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Health is changing – be part of the revolution!

Health is changing – be part of the revolution!

25,000 people in England die each year from heart diseases related to smoking and 40,000 people die each year from illnesses in which air pollution was a contributing factor. In England alone, in 2016-17 there were 617,000 admissions to hospital in which obesity was a factor. 1 in 4 people have a mental health problem and a study by the Red Cross shows that 9 million people in the UK are lonely - social isolation can be as harmful to health as smoking 15 cigarettes a day.

For many hundreds of years, we have viewed the body as a machine and considered illness/ disease as a sign of the machine malfunctioning. But is this the full picture?

Think about something like your phone. It is a machine that can (usually) be made to work if it’s broken, by someone with the appropriate knowledge, but there are many things outside of the actual mechanisms which play a part in whether it breaks down or not – the air temperature, whether you have a screen protector on, how you carry it around, whether you have antivirus software or not…

It’s the same for health

We know that people who have a healthy diet, regular physical activity, live in clean and safe homes and who have meaningful social connections are less likely to develop ‘non-communicable diseases’ or mental health problems. People who have access to all of these things also live better with existing mental or physical health challenges. The new approach to public health and mental health means a move away from the medical model that we’ve adhered to in the past.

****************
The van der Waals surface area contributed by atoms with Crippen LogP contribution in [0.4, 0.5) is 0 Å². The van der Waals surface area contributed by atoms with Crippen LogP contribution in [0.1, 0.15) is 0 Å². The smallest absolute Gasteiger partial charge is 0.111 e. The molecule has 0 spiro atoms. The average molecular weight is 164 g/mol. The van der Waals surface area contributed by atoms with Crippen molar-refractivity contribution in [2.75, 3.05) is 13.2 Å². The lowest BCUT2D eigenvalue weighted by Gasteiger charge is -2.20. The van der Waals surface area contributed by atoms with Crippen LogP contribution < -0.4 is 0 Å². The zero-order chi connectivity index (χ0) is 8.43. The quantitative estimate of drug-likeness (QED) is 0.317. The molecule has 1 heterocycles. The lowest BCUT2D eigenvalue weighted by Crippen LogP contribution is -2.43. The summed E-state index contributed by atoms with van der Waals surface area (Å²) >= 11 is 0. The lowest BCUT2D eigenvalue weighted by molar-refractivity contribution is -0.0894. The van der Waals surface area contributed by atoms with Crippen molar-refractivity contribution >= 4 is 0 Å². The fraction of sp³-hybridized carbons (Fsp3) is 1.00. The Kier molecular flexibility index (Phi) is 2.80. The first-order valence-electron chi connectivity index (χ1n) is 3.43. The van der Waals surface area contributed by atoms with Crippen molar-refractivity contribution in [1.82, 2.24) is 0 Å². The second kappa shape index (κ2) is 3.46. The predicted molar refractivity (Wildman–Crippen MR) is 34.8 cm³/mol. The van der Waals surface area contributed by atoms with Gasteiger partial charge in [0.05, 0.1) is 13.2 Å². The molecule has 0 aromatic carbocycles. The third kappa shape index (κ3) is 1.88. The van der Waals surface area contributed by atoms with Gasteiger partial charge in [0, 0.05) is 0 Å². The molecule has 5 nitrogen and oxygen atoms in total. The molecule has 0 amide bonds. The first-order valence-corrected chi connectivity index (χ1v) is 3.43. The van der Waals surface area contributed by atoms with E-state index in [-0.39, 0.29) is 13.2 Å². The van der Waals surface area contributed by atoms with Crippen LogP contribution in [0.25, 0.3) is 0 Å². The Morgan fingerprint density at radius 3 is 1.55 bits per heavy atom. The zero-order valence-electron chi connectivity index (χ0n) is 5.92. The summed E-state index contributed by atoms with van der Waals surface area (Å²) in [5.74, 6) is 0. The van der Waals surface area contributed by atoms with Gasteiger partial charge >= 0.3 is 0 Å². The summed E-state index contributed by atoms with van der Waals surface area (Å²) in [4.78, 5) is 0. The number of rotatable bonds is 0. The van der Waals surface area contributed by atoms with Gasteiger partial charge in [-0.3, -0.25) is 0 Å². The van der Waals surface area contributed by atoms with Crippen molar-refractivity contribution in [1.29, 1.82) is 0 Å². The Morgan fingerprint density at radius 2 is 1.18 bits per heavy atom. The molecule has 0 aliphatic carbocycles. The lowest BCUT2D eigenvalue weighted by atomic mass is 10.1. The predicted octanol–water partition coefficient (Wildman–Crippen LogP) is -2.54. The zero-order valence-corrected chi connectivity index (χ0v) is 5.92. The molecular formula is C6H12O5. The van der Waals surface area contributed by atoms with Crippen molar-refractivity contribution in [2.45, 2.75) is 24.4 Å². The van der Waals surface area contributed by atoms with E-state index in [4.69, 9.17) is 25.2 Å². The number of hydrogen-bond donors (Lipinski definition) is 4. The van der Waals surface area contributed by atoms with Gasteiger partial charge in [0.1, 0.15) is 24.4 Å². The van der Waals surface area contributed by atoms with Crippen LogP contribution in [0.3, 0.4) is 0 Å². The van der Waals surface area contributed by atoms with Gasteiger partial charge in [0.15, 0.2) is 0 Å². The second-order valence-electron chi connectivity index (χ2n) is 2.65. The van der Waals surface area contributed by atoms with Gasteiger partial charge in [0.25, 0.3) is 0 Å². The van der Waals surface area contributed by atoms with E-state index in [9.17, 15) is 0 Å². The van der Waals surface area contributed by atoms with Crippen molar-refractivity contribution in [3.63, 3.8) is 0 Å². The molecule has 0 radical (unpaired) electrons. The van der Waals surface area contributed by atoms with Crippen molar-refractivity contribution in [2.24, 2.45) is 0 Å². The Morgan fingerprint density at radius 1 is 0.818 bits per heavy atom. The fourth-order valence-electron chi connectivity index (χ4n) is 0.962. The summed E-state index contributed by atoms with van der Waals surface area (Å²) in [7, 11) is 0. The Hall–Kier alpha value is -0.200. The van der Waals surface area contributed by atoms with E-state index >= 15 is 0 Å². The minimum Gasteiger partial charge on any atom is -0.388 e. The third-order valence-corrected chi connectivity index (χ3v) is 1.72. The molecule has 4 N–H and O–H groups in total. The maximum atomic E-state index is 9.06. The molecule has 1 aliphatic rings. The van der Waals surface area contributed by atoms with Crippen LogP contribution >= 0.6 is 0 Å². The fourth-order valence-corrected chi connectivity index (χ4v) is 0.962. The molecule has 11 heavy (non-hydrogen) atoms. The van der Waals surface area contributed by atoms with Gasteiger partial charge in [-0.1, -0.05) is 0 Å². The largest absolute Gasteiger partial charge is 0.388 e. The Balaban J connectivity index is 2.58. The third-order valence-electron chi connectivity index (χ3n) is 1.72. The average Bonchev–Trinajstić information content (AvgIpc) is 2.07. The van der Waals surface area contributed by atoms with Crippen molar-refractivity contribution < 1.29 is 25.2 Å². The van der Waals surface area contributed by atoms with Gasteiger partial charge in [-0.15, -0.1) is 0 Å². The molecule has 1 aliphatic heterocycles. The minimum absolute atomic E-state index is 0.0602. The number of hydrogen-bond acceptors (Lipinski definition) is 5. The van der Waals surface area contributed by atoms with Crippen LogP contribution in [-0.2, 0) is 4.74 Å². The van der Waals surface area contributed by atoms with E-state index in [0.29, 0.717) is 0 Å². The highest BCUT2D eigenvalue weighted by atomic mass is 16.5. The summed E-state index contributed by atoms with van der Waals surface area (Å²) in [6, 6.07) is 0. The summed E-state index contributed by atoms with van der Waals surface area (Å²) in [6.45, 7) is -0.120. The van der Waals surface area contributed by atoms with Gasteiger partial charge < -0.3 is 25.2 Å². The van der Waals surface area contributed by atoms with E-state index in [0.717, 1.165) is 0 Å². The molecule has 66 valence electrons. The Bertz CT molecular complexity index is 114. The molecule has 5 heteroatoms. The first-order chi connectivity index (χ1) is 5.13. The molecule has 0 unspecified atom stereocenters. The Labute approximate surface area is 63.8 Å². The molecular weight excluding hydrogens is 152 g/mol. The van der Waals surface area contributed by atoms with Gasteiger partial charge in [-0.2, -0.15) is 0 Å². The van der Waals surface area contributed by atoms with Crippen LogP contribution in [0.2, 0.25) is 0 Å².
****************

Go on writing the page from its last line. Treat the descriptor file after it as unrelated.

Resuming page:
This, in turn, means that fresh eyes from outside of the traditional disciplines are needed and the range of careers open to graduates in this area is expanding rapidly.  Health improvement, public health, substance misuse, social prescribing, talking therapies, advocacy, criminal justice, research, policy development, communications, fundraising, education, NHS management or safeguarding are just some of the areas you might be practising in after graduation. You could also join the growing number of people who are bringing their own solutions to the table and starting up community interest companies which are not for profit businesses that have a social mission.

There’s more to our health than medicine and there’s never been a better time to become part of the sea change that’s happening.

About the Author

Justine Mason

Justine Mason

Justine Mason is a Senior Lecturer in Health at Wrexham Glyndŵr University. Justine came to Glyndwr in 2012 having worked in mental health settings for the 10 years previous.

She currently teaches on the FdA Health and Social Care, the BSc Health and Wellbeing, BSc Mental Health and Wellbeing and the Dip. H.E Health and Social Wellbeing. Justine also runs the Introduction to Mental Health short course.